Reservation Blues: 'Kind Hearted Woman' Paints a Hardscrabble Portrait

On May 19, 2009, the United States District Court in Fargo, North Dakota, convicted Anthony Charboneau III on two separate charges of abusive sexual contact and sexual abuse of a minor. Charboneau, a Chippewa who lived on the Spirit Lake Nation Tribe Reservation in Fort Totten, North Dakota when the crimes were perpetrated, received a prison sentence of nearly four years.

The allegations were first brought to the attention of Spirit Lake's Tribal Social Services by Charboneau's ex-wife, Robin Charboneau, who maintains that her suspicions were dismissed by a Tribal Social Services case worker with a conflict of interest. Robin had also reluctantly ceded custody of her two children, Darian and Anthony, to her ex-husband following what she had characterized as prejudicial hearings at the Spirit Lake's Tribal Court. Presented with no avenue for justice, Robin turned to federal prosecutor Gary Delorme, who circumvented the Tribal Court and brought federal charges against Mr. Charboneau, successfully convicting him on the two separate counts of child sexual abuse.

This past January, the United States Circuit Court of Appeals rejected an appeal that was filed on Mr. Charboneau's behalf, and in turn affirmed his convictions. In that appeal, his legal staff makes the argument that his ex-wife had "hidden agendas" in pursuing the case against him-namely, her participation in "a documentary film on rape and child abuse on the Indian reservations."

The documentary film in question is director David Sutherland's Kind Hearted Woman, a co-production of Independent Lens and Frontline that is airing April 1 and 2 on PBS. Sutherland is primarily known for his empathetic, long-form documentary projects about the rural American experience, such as The Farmer's Wife, a sweeping, six-and-a-half-hour "portrait" of farming life in Nebraska that captured the attention of an estimated 14 million viewers upon its initial airing in 1998. Sutherland's subsequent film from 2006, Country Boys, took viewers to the heart of Appalachian Kentucky to follow two teenage boys over several years as they negotiate the challenges of growing up in that region.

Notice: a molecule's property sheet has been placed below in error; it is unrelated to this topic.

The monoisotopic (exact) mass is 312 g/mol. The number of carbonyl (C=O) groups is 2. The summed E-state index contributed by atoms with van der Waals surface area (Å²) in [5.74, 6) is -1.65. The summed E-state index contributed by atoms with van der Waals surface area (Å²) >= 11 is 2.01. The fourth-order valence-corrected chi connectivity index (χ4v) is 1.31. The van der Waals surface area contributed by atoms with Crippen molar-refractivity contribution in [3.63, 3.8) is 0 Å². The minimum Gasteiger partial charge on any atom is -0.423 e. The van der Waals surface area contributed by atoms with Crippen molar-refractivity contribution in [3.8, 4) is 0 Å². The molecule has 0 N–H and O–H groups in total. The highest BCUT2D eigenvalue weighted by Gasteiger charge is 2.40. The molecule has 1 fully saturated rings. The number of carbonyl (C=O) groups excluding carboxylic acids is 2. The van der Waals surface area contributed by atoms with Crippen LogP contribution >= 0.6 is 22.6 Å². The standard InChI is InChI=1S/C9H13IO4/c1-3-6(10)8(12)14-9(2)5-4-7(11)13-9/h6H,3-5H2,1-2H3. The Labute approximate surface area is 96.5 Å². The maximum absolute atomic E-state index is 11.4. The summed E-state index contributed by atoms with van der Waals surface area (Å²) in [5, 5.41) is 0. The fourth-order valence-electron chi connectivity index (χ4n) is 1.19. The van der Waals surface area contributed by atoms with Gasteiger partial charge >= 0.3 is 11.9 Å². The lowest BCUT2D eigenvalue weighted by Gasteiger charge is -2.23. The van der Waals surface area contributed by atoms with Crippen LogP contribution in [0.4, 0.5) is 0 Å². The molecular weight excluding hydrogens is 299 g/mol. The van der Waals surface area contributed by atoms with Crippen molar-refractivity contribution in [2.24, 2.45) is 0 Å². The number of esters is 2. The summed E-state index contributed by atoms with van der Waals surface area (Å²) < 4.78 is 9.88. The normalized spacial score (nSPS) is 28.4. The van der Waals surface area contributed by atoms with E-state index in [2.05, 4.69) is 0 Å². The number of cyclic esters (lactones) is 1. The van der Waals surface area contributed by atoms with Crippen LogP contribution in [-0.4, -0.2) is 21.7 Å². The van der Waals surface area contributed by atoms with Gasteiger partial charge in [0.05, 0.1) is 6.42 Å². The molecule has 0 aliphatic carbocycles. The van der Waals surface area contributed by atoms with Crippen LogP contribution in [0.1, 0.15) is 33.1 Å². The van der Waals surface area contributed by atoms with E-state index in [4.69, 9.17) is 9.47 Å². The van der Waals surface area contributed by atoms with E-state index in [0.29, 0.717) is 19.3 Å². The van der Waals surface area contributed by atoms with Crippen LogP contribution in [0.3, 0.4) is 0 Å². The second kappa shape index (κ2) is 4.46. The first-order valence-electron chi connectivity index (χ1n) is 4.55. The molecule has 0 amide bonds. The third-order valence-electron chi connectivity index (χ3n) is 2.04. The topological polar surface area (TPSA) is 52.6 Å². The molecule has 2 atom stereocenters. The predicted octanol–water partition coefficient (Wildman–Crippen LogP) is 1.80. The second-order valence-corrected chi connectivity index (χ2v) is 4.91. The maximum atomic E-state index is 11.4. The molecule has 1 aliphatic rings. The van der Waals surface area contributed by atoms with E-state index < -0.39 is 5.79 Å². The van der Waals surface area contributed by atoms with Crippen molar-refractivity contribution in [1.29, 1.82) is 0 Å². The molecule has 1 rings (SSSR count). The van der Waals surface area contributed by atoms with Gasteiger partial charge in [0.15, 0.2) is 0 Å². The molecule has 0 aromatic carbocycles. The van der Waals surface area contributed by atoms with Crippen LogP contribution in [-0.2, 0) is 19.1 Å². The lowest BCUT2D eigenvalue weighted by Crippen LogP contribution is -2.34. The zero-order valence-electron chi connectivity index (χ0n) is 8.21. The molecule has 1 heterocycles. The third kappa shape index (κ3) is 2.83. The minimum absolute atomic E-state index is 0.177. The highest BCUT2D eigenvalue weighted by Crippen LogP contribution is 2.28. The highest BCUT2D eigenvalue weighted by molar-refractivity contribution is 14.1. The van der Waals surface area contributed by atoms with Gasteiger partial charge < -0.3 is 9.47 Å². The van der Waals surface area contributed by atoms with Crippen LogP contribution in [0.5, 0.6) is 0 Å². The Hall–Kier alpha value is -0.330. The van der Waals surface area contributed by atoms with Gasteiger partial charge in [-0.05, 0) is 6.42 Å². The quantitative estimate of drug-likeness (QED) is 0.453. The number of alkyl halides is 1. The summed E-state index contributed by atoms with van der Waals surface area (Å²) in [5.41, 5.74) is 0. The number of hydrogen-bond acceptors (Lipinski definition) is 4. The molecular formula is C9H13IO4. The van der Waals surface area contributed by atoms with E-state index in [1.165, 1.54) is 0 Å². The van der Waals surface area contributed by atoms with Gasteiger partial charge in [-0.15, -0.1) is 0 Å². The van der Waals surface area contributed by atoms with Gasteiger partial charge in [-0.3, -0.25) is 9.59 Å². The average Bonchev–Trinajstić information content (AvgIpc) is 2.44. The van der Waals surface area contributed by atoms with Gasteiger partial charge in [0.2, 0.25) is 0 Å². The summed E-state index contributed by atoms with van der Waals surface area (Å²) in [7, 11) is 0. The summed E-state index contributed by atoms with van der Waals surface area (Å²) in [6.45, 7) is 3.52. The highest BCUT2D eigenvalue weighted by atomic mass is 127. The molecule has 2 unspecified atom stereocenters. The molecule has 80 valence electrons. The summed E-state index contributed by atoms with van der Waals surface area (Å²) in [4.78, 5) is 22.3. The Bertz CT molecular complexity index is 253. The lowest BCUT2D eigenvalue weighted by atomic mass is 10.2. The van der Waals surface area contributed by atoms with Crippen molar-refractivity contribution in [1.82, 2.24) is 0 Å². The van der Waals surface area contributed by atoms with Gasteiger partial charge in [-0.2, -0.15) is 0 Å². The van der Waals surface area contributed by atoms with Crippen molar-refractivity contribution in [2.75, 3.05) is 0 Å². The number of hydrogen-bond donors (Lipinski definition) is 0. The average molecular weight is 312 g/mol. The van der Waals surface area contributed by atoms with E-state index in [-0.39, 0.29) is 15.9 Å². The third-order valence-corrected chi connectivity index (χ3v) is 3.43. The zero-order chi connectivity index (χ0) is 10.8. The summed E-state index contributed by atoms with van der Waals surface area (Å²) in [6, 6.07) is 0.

Immediately following the success of The Farmer's Wife, Sutherland had an interest in finding a suitable subject for his next documentary project in the hinterlands of North Dakota. "I wanted to go to North Dakota because there were so many farm failures in the late '90s," the filmmaker explains. Although Sutherland would instead travel to Appalachia and tackle themes of rural poverty with Country Boys, he remained keen on the idea of using North Dakota as a setting for a
future documentary.

Although Sutherland was initially hesitant about centering his next project upon the modern Native American experience, he was shocked to discover how Native residents of North Dakota were disproportionally affected by violent crime and sexual assault. "I knew in North Dakota that the rate of rape and sexual assault among Native women was three and a half times higher than any other race of people," he points out. While hosting screenings of The Farmer's Wife at rural outreach centers for battered and abused women, Sutherland began to consider the dearth of honest and positive portrayals of Native Americans in the mass media. "I said to myself, ‘Does anyone know a Native woman or a Native family that they root for?' I know Independent Lens has done a lot of shows on all different groups of people from different walks of life, but I said, ‘Maybe I could put a face on a Native family.' I started to be introduced to a lot of Native women in battered women's shelters in North Dakota."

While reflecting on his first interactions with Robin Charboneau, Sutherland recalls having some qualms about casting her as the "protagonist" of what would later become Kind Hearted Woman. "When I met Robin, I was afraid of her because I was one of the first people that she
had ever told her story to," Sutherland admits. "I thought she was too passive of a character! I didn't think she could effectuate change. But from the first day of filming, the change had started, but it wasn't because of me. I was wrong. I know I'm wrong 50 percent of the time. So the big question for me is, ‘Are you going to like her? Is she likeable?' She has a great sense of humor about herself when she's depressed. I liked her."